While a law firm’s performance is important, it’s the personal touch that can be a deciding factor for companies choosing external counsel, writes Smita Priyadarshini

The in-house legal team-external law firm dynamic is a classic example of a symbiotic business relationship. However, it is fair to say that this relationship has been rather static, and there is a stereotype that corporate legal teams simply want the best outcome for the lowest price, while law firms want to maximize billable hours.

However, a developing trend against this stereotype focuses on building relationships across industries and shifting emphasis from self-serving gains to mutual benefits. Law firms should take note that consumerism has taken root in the legal industry, too.

A solid work product is important and legal results no doubt top the list, but for a client to return and create repeat business for a firm, they must have a positive recollection of their interactions and believe the relationship is worth the investment. Clients are seeking assurance that their law firms are listening to them and are proactive in learning about their goals and overall business.

A company appoints a law firm to its legal panel for the firm’s expertise, but also because the firm is better placed to handle a large volume of legal work. This frees up the company’s in-house legal counsel to focus on other pertinent matters. For law firms it is a matter of prestige, and undeniably income, to be appointed to the panel of a large corporation or global company.

Securing a company client ensures a steady source of income, providing a predictable revenue stream to the firm. Many corporate lawyers working in law firms can handle a company’s business transactions such as negotiation, drafting and review of contracts and other agreements associated with the activities of the business, such as M&A, divestitures and labour-related issues.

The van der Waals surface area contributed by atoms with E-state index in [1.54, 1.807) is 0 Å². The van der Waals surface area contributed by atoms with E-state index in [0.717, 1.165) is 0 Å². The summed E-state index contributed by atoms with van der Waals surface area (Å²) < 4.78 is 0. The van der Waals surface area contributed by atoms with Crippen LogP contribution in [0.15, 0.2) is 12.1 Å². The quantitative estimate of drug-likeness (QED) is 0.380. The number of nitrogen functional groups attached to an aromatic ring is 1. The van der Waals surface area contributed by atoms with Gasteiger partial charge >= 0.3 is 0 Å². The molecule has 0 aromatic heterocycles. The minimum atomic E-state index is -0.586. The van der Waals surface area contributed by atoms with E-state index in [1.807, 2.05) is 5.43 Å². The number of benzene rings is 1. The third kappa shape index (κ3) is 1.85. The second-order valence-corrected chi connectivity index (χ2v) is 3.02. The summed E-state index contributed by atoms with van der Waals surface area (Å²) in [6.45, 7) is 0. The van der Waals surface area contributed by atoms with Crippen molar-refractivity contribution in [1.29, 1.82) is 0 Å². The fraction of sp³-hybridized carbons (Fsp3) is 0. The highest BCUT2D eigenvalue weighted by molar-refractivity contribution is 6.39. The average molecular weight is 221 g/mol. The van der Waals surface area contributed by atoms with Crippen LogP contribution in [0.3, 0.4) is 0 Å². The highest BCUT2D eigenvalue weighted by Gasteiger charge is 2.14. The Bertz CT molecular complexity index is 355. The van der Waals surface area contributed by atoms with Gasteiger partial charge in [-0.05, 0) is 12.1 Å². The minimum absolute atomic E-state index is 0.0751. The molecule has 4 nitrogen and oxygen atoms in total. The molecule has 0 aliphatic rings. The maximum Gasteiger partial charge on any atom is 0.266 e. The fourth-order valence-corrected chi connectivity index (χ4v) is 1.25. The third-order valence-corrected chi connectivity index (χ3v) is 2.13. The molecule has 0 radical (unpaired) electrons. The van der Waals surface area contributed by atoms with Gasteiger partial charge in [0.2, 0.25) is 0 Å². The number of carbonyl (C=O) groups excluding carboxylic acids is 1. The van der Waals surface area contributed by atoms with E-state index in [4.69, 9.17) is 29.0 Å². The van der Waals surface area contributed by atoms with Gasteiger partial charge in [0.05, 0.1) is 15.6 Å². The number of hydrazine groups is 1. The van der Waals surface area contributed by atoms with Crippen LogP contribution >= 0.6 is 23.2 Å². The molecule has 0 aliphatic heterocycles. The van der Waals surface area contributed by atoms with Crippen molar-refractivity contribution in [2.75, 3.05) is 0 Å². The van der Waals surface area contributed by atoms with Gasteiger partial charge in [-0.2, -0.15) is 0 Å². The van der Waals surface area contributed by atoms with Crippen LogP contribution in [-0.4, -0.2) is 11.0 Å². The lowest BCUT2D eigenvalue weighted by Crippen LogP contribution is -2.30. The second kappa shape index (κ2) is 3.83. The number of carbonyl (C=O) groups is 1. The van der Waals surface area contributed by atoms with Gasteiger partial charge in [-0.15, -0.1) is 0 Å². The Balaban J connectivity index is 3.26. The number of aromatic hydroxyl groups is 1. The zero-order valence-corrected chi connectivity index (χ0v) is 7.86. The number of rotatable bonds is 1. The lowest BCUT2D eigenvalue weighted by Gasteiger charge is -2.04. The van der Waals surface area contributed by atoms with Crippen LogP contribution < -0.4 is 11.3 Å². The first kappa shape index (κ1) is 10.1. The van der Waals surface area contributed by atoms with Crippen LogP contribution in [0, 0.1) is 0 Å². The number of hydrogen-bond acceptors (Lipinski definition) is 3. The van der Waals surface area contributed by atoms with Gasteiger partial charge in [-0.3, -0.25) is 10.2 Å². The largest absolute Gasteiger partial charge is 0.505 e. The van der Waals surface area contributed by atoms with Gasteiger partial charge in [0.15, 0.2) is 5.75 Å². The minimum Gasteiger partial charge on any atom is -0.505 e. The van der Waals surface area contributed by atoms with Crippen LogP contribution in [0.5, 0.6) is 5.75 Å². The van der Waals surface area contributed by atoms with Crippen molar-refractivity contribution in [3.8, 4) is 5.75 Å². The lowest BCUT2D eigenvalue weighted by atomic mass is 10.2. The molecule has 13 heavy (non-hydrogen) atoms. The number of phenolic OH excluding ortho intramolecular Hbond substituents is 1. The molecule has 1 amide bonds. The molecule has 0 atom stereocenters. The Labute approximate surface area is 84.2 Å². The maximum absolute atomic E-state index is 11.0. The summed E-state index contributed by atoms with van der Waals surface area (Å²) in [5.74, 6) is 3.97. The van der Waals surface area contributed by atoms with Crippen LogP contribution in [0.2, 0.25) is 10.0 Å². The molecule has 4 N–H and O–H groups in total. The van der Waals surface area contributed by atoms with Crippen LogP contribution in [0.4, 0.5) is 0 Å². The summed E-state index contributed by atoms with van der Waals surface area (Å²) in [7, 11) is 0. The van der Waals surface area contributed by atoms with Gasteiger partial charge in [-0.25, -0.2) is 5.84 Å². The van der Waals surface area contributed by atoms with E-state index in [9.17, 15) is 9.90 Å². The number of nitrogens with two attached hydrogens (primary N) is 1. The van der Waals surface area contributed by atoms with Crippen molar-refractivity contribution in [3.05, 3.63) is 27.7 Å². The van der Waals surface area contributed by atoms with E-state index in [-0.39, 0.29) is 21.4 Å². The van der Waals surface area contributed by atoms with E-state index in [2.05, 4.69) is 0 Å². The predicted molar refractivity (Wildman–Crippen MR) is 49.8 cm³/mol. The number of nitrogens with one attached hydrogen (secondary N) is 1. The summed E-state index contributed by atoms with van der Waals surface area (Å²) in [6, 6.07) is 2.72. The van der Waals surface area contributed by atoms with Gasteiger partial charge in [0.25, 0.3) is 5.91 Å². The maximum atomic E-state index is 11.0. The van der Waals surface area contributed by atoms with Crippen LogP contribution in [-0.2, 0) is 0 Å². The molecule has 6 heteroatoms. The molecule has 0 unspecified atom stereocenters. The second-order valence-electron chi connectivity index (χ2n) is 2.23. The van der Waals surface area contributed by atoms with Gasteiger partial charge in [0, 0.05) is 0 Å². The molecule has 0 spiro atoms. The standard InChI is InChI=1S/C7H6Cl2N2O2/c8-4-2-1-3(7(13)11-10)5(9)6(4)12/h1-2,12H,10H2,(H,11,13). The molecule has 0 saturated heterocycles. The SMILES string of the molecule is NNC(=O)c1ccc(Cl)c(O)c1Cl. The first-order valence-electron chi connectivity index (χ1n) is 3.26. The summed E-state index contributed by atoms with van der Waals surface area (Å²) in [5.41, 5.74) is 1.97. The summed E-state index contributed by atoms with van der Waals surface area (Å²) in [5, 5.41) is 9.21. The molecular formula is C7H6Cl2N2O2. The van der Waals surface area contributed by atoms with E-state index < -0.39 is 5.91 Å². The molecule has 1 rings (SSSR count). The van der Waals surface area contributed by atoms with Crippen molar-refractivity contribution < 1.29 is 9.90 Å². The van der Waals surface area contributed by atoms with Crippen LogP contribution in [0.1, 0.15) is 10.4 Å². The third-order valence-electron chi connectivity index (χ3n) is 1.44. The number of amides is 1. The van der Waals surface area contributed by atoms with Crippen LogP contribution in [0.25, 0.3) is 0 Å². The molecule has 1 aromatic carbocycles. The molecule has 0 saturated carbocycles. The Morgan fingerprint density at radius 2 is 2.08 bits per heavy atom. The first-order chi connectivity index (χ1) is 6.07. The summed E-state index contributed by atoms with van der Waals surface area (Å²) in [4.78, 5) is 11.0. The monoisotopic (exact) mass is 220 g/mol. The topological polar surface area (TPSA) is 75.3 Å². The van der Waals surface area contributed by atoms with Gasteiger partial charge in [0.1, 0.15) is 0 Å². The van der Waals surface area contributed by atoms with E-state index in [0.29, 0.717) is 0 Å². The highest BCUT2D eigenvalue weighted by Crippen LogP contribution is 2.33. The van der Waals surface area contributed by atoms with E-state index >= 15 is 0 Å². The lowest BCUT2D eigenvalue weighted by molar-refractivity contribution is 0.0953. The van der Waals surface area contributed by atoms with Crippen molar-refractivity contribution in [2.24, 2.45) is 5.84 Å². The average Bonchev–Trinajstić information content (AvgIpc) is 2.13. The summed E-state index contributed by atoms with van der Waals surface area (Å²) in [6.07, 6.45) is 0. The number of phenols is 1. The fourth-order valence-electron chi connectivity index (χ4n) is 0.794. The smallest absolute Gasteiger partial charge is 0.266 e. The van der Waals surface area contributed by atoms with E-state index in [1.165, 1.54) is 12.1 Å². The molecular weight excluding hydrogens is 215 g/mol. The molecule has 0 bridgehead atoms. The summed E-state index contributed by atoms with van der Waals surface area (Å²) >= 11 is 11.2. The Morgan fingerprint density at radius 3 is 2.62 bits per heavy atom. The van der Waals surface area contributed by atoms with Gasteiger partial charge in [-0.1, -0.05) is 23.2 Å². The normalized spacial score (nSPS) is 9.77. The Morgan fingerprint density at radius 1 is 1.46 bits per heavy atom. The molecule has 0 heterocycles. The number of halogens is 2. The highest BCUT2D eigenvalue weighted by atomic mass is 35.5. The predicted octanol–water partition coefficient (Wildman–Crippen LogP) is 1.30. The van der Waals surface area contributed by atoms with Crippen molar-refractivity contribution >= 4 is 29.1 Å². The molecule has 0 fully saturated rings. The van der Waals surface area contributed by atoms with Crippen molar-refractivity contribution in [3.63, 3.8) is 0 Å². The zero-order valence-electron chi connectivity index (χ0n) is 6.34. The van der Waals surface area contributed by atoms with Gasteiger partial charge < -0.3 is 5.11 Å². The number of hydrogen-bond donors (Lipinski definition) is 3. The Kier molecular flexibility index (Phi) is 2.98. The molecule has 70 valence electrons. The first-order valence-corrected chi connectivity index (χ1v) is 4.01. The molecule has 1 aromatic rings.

They also advise clients on corporate governance and operational issues such as the rights and responsibilities of corporate directors and officers, and other general legal activities of the company. And they can assist clients with audit and/or financial information needed by stakeholders such as the board, employees and shareholders. Many empanelled law firms handle litigation matters for their
clients, too.


Research has revealed that when dealing with outside counsel clients look for:

  • Expertise and experience;
  • Relationship and teamwork;
  • Business understanding.

Relationships take a deeper investment on the part of external counsel to effectively build and sustain. They do not start and end at business luncheons or dinners. It is a continual process of investing time, and going that extra mile. More often than not, this becomes the deciding factor for clients to zero in on a law firm for their legal panel. Staying informed about a company’s business priorities forms perhaps a quarter of a strong client-firm relationship equation.

You must be a subscriber to read this article, or you can register for free to enjoy the current issue.


SMITA PRIYADARSHINI is the senior managing legal director at Dell.